Stanley Park High School, Sutton



The new SEN Stanley Park High School reused the site of the last long-term hospital for people with learning disabilities, Orchard Hill Hospital, which closed in 2009.

Sustainable design

Rising from the site of the old building, BAM’s design for the new Stanley Park High School, reflects the particular needs of its pupils.

Stanley Park High School is one of the first schools in the country to be designed to Department for Children, School and Families Carbon Neutral Standard. As part of our commitment to achieving a carbon neutral school, the design included improved insulation, natural lighting, energy efficient heating and cooling, as well as renewable energy technologies.

The team wanted to go beyond the minimum requirements, and really ensure that the new users of the school were involved throughout the project and felt a connection with the building.

Carbon neutral school 

Tackling climate change

We recognise that the design of a building is fundamental to ensuring its future sustainability. Therefore passive design measures, such as decreasing the reliance on artificial lighting by using natural light in the glass covered atrium, help to reduce the building’s energy consumption over its life.

Various energy efficient technologies were included in the design, such as a mechanical ventilation heat recovery system, a newly constructed sustainable urban drainage system, 40kW solar PV and a 500kW biomass boiler. These will all help to reduce the carbon impact of the building in use.

40kW solar panels and a 500kW biomass boiler


Where possible we want to protect and enhance local wildlife. That’s why we installed badger gates on the perimeter fencing to allow the species to continue inhabiting the site. We established a bat hibernation roost in the basement of the former hospital building, as well as a pond in the surrounding grounds to encourage aquatic flora and fauna.

Resource efficiency

By considering resource efficiency early on we minimise the amount of waste produced and diverted 99% of the waste that was produced away from landfill.

During the project an extra 13,000m3 of spoil was retained on site, and used to re-profile the embankment around the playing fields. This also resulted in a saving for the customer of £325,000, and prevented 1,300 lorry movements across the local road network, minimising carbon emissions and local pollution and congestion.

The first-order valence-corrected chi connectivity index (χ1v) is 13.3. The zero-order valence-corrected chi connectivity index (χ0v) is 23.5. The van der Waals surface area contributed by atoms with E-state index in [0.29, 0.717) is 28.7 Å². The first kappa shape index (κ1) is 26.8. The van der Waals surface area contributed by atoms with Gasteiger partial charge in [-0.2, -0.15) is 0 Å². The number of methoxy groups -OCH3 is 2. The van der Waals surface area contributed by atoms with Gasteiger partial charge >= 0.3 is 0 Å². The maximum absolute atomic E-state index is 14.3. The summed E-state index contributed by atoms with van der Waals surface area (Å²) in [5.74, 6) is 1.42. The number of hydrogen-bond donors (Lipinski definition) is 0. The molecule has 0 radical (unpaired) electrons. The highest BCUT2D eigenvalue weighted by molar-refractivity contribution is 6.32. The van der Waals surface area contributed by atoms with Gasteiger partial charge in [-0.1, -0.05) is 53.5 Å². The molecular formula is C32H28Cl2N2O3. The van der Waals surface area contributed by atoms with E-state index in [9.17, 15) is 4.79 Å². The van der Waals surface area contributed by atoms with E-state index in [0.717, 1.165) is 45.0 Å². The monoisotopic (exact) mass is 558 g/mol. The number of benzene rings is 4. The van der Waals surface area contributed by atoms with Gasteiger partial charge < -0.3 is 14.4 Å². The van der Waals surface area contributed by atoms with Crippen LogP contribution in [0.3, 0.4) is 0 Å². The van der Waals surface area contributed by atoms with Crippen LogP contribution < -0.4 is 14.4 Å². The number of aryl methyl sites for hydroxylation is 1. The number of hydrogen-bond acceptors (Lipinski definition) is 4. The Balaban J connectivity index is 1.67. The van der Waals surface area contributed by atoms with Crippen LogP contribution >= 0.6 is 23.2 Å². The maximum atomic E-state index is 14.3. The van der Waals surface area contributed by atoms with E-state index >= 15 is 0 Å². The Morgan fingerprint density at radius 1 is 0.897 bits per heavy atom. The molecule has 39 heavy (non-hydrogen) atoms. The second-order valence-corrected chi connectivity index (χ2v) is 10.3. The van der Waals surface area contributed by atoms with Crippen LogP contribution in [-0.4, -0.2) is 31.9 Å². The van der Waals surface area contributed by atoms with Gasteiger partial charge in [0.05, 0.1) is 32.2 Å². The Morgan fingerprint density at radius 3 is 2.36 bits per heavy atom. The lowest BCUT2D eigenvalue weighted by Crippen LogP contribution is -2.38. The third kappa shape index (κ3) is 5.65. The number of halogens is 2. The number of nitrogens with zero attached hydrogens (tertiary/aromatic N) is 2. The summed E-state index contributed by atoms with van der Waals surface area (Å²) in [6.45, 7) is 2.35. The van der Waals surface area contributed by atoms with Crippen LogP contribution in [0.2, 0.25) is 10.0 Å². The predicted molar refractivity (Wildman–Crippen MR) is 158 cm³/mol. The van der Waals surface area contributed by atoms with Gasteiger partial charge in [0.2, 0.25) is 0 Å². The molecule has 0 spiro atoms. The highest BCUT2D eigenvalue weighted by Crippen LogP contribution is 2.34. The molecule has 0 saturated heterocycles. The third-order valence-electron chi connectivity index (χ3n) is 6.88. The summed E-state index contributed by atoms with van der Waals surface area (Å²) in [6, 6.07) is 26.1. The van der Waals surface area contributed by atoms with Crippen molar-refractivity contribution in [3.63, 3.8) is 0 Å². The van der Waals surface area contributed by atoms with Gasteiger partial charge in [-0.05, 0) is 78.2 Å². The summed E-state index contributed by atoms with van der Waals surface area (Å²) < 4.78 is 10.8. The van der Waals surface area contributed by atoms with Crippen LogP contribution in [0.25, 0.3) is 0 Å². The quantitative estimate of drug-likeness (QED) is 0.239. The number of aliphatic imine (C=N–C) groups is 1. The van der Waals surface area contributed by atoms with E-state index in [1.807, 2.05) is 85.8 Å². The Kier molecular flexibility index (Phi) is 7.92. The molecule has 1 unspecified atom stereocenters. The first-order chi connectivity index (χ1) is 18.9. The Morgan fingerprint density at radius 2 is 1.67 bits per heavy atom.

During demolition we reclaimed, cleaned, and packaged approximately 63,000 natural slates and 160,000 bricks from the Victorian buildings. This allowed us to both reduce waste and preserve the heritage of the building. Bricks and concrete materials unsuitable for re-use were crushed on site, certified, and used in the redevelopment of the site. We also recycled all excess timber and metal.

99% of waste produced diverted away from landfill

Community engagement

To establish a dialogue with the local community, we invited local residents to visit the site on several occasions. The site team also worked with the editor of the local newsletter to keep local people informed of planned works and progress.

When the excavation works created localised dust, we arranged for all immediate neighbours to have their windows cleaned.

Our site team raised over £12,000 for our national charity partner Barnardo’s, by taking part in a ‘Store Wars’ event alongside members of the school. The funds were used to support young people getting back into education, employment and training.

Raised for Barnardo’s

Enhancing the curriculum

Working in partnership with the school, our team facilitated health, safety and environment sessions which supported students in achieving their BTEC in construction.

When an Iron Age burial site was unearthed by archaeologists on site, the team immediately recognised a learning opportunity. We organised for the archaeological consultants to present a school assembly, giving the students a chance to see the artefacts first hand.

Iron Age burial site unearthed by archaeologists

Health and wellbeing

The development and safety of our operatives is important. Therefore specialised training was given to sub-contractors working in Unexploded Ordnance  (UXO) areas. We also ran Supervisors’ Behavioural Training, to improve attitude and behaviour in respect to health and safety.

The project won several internal awards including the BAM Health and Safety Gold award and the BAM Education and Community Engagement Gold award. Our team also secured a Silver Award at the Considerate Constructors Scheme’s Annual Awards in 2011.

Specialised training given to subcontractors 


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